I love travelling to other countries but by its nature this is often superficial – suppressed by time, lack of local knowledge and trying to do too much (or little). Sometimes the best stuff happens on your doorstep so I think it’s time to write up the stuff that makes my city special and fun for others to visit. Birmingham: It’s Not Shit, for example, is a rather ace Birmingham blog. The author Jon Bounds has just finished one project (11-11-11)  in which citizens board the 11 outer circle bus route for 11 hours on 11/11 each year. Next year he’s launching Dexy’s Midnight Run – a 5km run into town dressed as Dexy’s at midnight on June 21st.

2. Queen of the Bizarre
One of my travel editors once named me ‘Queen of the bizarre’ because of the less mainstream ideas I used to pitch to him. Maybe it’s time to return to that niche. Having recently come across the quirky calendar of eccentric English events for 2010, I’m tempted to either cover or perhaps even enter some of these. Think I’d be quite good at shin-kicking at Robert Dover’s Cotswold Olimpicks… It’s gonzo journalism and why not? If it’s good enough for Hunter S Thompson, it’s good enough for me.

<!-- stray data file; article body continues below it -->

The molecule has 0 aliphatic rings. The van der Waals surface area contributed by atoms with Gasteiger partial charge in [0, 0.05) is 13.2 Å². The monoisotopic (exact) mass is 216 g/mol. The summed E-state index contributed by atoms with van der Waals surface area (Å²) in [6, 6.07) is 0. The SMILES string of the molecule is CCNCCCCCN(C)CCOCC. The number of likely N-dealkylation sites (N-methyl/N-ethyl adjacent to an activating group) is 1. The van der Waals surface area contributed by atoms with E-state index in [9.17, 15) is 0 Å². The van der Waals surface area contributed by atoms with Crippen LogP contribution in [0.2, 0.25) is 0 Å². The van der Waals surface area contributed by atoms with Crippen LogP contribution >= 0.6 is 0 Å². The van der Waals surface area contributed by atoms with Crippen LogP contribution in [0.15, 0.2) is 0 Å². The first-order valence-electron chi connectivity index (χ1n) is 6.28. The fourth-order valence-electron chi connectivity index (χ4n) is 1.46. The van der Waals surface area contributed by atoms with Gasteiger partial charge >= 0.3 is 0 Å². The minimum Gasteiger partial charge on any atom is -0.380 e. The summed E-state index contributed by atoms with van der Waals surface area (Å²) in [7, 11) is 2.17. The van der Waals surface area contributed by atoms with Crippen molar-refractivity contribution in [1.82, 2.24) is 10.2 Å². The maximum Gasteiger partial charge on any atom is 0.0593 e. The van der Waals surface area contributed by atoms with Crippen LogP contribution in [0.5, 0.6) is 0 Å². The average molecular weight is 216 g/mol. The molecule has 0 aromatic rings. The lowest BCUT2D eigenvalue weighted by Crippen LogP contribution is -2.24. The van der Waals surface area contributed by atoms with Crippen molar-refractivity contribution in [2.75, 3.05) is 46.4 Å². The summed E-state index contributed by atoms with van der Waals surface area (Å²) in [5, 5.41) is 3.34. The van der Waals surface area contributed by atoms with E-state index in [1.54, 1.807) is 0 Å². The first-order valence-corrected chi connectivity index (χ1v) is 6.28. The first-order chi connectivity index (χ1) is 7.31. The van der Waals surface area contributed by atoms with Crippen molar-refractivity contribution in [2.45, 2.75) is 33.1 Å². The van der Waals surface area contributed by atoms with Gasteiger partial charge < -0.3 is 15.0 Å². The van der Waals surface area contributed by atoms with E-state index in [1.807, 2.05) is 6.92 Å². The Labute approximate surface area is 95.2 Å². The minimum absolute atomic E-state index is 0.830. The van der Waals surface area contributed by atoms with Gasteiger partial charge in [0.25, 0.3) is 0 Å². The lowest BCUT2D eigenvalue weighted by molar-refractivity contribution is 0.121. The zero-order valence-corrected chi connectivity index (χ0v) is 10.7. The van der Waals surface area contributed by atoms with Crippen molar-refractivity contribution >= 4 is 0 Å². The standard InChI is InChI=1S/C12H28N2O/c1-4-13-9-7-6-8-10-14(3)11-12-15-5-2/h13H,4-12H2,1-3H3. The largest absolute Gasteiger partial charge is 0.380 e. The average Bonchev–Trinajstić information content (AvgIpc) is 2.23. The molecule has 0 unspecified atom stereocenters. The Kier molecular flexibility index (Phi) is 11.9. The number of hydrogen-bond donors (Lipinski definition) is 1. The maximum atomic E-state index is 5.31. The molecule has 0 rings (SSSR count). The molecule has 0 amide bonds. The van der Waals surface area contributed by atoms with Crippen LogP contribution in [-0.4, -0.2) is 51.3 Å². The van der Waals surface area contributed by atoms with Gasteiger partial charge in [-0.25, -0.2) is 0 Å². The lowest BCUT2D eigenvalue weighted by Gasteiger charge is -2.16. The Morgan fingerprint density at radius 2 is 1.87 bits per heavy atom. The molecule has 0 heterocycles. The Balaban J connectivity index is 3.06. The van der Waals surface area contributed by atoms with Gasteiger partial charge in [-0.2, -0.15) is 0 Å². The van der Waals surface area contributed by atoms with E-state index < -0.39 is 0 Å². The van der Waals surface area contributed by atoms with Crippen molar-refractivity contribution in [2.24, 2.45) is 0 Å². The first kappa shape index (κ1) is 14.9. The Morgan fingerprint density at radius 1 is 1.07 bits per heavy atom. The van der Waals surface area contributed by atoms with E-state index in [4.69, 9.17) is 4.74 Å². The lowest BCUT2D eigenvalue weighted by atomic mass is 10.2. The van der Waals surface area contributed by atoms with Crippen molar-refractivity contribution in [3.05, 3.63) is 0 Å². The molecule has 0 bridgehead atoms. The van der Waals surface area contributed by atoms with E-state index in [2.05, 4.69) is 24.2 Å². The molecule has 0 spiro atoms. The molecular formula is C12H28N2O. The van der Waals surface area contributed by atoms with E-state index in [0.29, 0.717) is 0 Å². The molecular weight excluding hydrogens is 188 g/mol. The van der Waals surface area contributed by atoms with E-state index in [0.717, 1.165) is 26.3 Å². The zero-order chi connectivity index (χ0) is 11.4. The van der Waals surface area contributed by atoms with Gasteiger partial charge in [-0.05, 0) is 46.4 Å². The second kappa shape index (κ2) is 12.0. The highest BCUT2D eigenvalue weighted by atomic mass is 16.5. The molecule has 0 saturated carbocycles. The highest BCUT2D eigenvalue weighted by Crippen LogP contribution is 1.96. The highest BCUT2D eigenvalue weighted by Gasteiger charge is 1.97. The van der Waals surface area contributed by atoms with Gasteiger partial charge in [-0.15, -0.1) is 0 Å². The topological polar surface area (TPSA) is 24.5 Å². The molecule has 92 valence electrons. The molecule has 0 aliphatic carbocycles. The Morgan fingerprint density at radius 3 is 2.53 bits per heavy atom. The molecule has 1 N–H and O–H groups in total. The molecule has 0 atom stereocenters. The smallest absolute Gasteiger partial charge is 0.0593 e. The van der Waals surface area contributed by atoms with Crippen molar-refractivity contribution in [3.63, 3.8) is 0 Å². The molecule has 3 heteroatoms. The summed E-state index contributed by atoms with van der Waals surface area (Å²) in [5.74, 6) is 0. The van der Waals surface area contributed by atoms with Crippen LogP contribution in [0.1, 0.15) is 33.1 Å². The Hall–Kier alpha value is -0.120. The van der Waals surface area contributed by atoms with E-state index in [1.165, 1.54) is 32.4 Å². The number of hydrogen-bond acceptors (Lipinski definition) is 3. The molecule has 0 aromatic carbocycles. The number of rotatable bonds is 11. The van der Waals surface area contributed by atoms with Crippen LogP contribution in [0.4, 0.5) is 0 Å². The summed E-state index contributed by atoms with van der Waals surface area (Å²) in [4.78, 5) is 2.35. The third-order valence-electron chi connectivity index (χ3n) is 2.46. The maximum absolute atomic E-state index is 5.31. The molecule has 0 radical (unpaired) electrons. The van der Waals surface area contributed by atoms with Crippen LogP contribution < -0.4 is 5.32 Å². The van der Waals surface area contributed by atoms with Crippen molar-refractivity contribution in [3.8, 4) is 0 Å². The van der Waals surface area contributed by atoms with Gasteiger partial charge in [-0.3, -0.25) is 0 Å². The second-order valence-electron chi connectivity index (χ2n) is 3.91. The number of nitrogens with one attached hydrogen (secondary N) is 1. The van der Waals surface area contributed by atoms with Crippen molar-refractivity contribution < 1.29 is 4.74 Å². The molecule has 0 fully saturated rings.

3. More snow-shoeing
I really want to go show-shoeing! Someone please send me snow-shoeing! I did it in Slovenia for my 40th and it’s my favourite thing to have done outside of joining the opera this year. It’s great for the heart and aerobic fitness and it beats jogging round the block. How can I turn this into something a little more sexy though? Extreme show-shoeing? The New Year snow-shoe diet? Sponsored snow-shoe walk?

4. Transparent journalism
Journalists on press trips aggregate masses of information yet tend to generate only a few hundred words. I’m thinking ditch the polished prose (like there ever was polished prose) and blog what I’m going to pretentiously call the ‘vignettes of research’, from incidental little quotes and tips to insider trip photos that I collect along the way.

5. Blog my travel diaries